U.S. President Barack Obama has made a clear statement against a rush to war — either by the U.S. or Israel — with Iran, while also emphasizing that he would pursue that option if alternatives were unsuccessful in ensuring that Iran would not develop a nuclear weapon.
Speaking at the annual policy convention of the powerful American Israel Public Affairs Committee (AIPAC), Obama decried the "loose talk of war" and contended that sanctions and international pressure are working.
"Now is not the time for bluster; now is the time to let our increased pressure sink in, and to sustain the broad international coalition that we have built," he said, noting that the recent drumbeat for war "has only benefited the Iranian government, by driving up the price of oil."
He was no doubt referring to recent reports that Israel was preparing to strike Iranian nuclear targets this year, as well as exhortations by its supporters here, including three of the four major Republican presidential candidates, to take a more aggressive and threatening stance against Iran or to support Israel if it undertakes an attack against Tehran's nuclear facilities on its own.
Obama began pushing back on that pressure last week in an interview with Jeffrey Goldberg of The Atlantic magazine in which he stated that "our assessment, which is shared by the Israelis, is that Iran does not yet have a nuclear weapon and is not yet in a position to obtain a nuclear weapon without us having a pretty long lead time in which we will know that they are making that attempt."
Obama went on to urge a diplomatic resolution, which, he contends, there is still time to achieve. He reiterated that point at the AIPAC conference Sunday.
"Given their history, there are of course no guarantees that the Iranian regime will make the right choice. But both Israel and the United States have an interest in seeing this challenge resolved diplomatically. After all, the only way to truly solve this problem is for the Iranian government to make a decision to forsake nuclear weapons. That's what history tells us."
AIPAC has been backing a resolution in the U.S. Senate which would draw a "red line" at Iran's acquisition of the "capability" of building a nuclear weapon, a lower, if substantially more vague, threshold than actually possessing one.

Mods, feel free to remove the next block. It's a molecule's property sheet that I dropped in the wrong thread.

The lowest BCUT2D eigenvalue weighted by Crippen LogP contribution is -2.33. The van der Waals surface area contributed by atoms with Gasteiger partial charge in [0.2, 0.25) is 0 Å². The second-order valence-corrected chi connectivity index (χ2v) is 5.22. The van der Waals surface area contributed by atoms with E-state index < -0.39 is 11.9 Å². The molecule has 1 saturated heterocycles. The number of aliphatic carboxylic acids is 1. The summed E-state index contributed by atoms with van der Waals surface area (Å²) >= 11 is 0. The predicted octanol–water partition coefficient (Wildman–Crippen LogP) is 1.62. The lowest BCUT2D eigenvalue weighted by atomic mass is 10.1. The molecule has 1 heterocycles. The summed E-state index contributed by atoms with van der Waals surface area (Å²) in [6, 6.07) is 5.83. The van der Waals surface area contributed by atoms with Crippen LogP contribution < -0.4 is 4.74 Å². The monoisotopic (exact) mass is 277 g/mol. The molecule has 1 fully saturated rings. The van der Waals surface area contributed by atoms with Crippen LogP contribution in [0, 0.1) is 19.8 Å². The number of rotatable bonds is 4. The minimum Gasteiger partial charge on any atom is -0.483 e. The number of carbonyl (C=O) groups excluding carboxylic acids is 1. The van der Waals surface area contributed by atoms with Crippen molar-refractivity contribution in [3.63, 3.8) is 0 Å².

The group, whose positions generally reflect those of the Israeli government, sent thousands of its members gathered for the conference to Capitol Hill to lobby lawmakers to support that resolution. The conference also heard directly from Prime Minister Benjamin Netanyahu after what many regarded as a critical meeting between Netanyahu and Obama.
Many analysts, including the U.S. and Israeli intelligence agencies, believe that Iran is already technically capable of producing a nuclear weapon but has not yet made the decision to actually build one. So the Senate's approval of the resolution, especially if it carries an overwhelming majority of the upper chamber, not only risks escalating tensions with Tehran, but would also challenge the administration's policy, as enunciated Sunday by Obama himself.
Obama drew this distinction in his speech Sunday at the AIPAC conference by repeatedly warning about Iran "obtaining" a nuclear weapon, while not mentioning "capability."
"I have said that when it comes to preventing Iran from obtaining a nuclear weapon, I will take no options off the table," the president stated. "And I mean what I say.
"Iran's leaders should know that I do not have a policy of containment; I have a policy to prevent Iran from obtaining a nuclear weapon," he told the 13,000 AIPAC delegates. "And as I've made clear time and again during the course of my presidency, I will not hesitate to use force when it is necessary to defend the United States and its interests."
In the last several weeks, it has become increasingly clear that the U.S. and Israel disagree not only on their definition of "red lines" that would provoke military action, but also on what an acceptable negotiated outcome with Iran might be.